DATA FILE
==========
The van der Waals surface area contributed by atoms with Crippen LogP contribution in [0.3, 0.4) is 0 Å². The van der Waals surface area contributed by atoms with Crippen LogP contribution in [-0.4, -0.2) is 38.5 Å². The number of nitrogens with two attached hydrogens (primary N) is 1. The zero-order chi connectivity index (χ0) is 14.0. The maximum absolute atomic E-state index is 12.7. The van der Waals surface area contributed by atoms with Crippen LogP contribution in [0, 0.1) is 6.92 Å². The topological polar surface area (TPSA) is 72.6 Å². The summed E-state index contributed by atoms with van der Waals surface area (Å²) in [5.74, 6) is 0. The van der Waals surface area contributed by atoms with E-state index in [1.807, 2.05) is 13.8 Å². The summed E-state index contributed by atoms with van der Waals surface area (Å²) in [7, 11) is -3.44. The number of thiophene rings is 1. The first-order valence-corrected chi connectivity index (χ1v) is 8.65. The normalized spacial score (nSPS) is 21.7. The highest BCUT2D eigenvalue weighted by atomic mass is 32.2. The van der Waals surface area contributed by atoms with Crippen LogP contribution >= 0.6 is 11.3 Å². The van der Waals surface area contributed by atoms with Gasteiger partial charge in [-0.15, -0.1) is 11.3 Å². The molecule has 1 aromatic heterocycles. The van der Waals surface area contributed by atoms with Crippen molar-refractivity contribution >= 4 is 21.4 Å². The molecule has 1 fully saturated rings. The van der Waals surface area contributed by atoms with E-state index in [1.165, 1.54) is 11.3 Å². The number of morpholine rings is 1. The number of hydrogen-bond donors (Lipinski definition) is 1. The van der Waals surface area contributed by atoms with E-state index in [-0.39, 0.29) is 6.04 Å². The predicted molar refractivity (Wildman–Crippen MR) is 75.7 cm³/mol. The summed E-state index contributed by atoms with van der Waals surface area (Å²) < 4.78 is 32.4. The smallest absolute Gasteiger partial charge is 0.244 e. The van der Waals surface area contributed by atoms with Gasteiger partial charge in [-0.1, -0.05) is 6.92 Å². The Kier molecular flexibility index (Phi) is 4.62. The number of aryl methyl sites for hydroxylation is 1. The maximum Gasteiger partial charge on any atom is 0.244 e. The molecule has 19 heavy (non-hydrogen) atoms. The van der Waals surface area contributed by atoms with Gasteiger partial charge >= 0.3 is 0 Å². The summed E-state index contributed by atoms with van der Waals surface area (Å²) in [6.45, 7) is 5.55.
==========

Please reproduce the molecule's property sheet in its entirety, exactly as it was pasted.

The van der Waals surface area contributed by atoms with Crippen LogP contribution in [0.3, 0.4) is 0 Å². The van der Waals surface area contributed by atoms with Crippen LogP contribution in [-0.4, -0.2) is 38.5 Å². The number of nitrogens with two attached hydrogens (primary N) is 1. The zero-order chi connectivity index (χ0) is 14.0. The maximum absolute atomic E-state index is 12.7. The van der Waals surface area contributed by atoms with Crippen LogP contribution in [0, 0.1) is 6.92 Å². The topological polar surface area (TPSA) is 72.6 Å². The summed E-state index contributed by atoms with van der Waals surface area (Å²) in [5.74, 6) is 0. The van der Waals surface area contributed by atoms with E-state index in [1.807, 2.05) is 13.8 Å². The summed E-state index contributed by atoms with van der Waals surface area (Å²) in [7, 11) is -3.44. The number of thiophene rings is 1. The first-order valence-corrected chi connectivity index (χ1v) is 8.65. The normalized spacial score (nSPS) is 21.7. The highest BCUT2D eigenvalue weighted by atomic mass is 32.2. The van der Waals surface area contributed by atoms with Crippen LogP contribution >= 0.6 is 11.3 Å². The van der Waals surface area contributed by atoms with Gasteiger partial charge in [-0.15, -0.1) is 11.3 Å². The molecule has 1 aromatic heterocycles. The van der Waals surface area contributed by atoms with Crippen molar-refractivity contribution >= 4 is 21.4 Å². The molecule has 1 fully saturated rings. The van der Waals surface area contributed by atoms with E-state index in [1.165, 1.54) is 11.3 Å². The number of morpholine rings is 1. The number of hydrogen-bond donors (Lipinski definition) is 1. The van der Waals surface area contributed by atoms with E-state index in [-0.39, 0.29) is 6.04 Å². The predicted molar refractivity (Wildman–Crippen MR) is 75.7 cm³/mol. The summed E-state index contributed by atoms with van der Waals surface area (Å²) < 4.78 is 32.4. The smallest absolute Gasteiger partial charge is 0.244 e. The van der Waals surface area contributed by atoms with Gasteiger partial charge in [-0.1, -0.05) is 6.92 Å². The Kier molecular flexibility index (Phi) is 4.62. The number of aryl methyl sites for hydroxylation is 1. The maximum Gasteiger partial charge on any atom is 0.244 e. The molecule has 19 heavy (non-hydrogen) atoms. The van der Waals surface area contributed by atoms with Gasteiger partial charge >= 0.3 is 0 Å². The summed E-state index contributed by atoms with van der Waals surface area (Å²) in [6.45, 7) is 5.55.